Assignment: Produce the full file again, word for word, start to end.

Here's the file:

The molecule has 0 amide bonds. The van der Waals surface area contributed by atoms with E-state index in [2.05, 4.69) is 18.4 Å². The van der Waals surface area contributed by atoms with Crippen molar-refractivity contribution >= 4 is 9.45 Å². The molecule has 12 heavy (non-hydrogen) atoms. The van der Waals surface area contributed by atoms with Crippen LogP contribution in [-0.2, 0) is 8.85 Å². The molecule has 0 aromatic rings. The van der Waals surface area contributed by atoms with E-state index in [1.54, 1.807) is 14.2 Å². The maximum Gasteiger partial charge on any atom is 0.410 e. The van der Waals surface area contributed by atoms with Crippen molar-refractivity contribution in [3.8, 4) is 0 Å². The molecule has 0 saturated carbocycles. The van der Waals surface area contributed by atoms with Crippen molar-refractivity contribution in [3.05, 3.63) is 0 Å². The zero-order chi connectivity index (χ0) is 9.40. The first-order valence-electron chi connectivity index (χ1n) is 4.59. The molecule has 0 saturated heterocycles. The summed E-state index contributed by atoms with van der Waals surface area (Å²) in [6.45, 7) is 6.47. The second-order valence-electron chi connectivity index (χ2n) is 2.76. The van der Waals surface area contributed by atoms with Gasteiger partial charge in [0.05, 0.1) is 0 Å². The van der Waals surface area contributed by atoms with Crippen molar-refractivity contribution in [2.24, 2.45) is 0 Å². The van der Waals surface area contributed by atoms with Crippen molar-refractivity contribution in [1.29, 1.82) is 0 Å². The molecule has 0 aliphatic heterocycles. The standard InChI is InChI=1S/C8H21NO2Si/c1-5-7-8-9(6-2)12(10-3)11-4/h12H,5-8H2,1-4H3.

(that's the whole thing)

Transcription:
The molecule has 0 amide bonds. The van der Waals surface area contributed by atoms with E-state index in [2.05, 4.69) is 18.4 Å². The van der Waals surface area contributed by atoms with Crippen molar-refractivity contribution >= 4 is 9.45 Å². The molecule has 12 heavy (non-hydrogen) atoms. The van der Waals surface area contributed by atoms with Crippen LogP contribution in [-0.2, 0) is 8.85 Å². The molecule has 0 aromatic rings. The van der Waals surface area contributed by atoms with E-state index in [1.54, 1.807) is 14.2 Å². The maximum Gasteiger partial charge on any atom is 0.410 e. The van der Waals surface area contributed by atoms with Crippen molar-refractivity contribution in [3.8, 4) is 0 Å². The molecule has 0 saturated carbocycles. The van der Waals surface area contributed by atoms with Crippen molar-refractivity contribution in [3.05, 3.63) is 0 Å². The zero-order chi connectivity index (χ0) is 9.40. The first-order valence-electron chi connectivity index (χ1n) is 4.59. The molecule has 0 saturated heterocycles. The summed E-state index contributed by atoms with van der Waals surface area (Å²) in [6.45, 7) is 6.47. The second-order valence-electron chi connectivity index (χ2n) is 2.76. The van der Waals surface area contributed by atoms with Gasteiger partial charge in [0.05, 0.1) is 0 Å². The van der Waals surface area contributed by atoms with Crippen molar-refractivity contribution in [2.24, 2.45) is 0 Å². The van der Waals surface area contributed by atoms with Crippen molar-refractivity contribution in [1.29, 1.82) is 0 Å². The molecule has 0 aliphatic heterocycles. The standard InChI is InChI=1S/C8H21NO2Si/c1-5-7-8-9(6-2)12(10-3)11-4/h12H,5-8H2,1-4H3.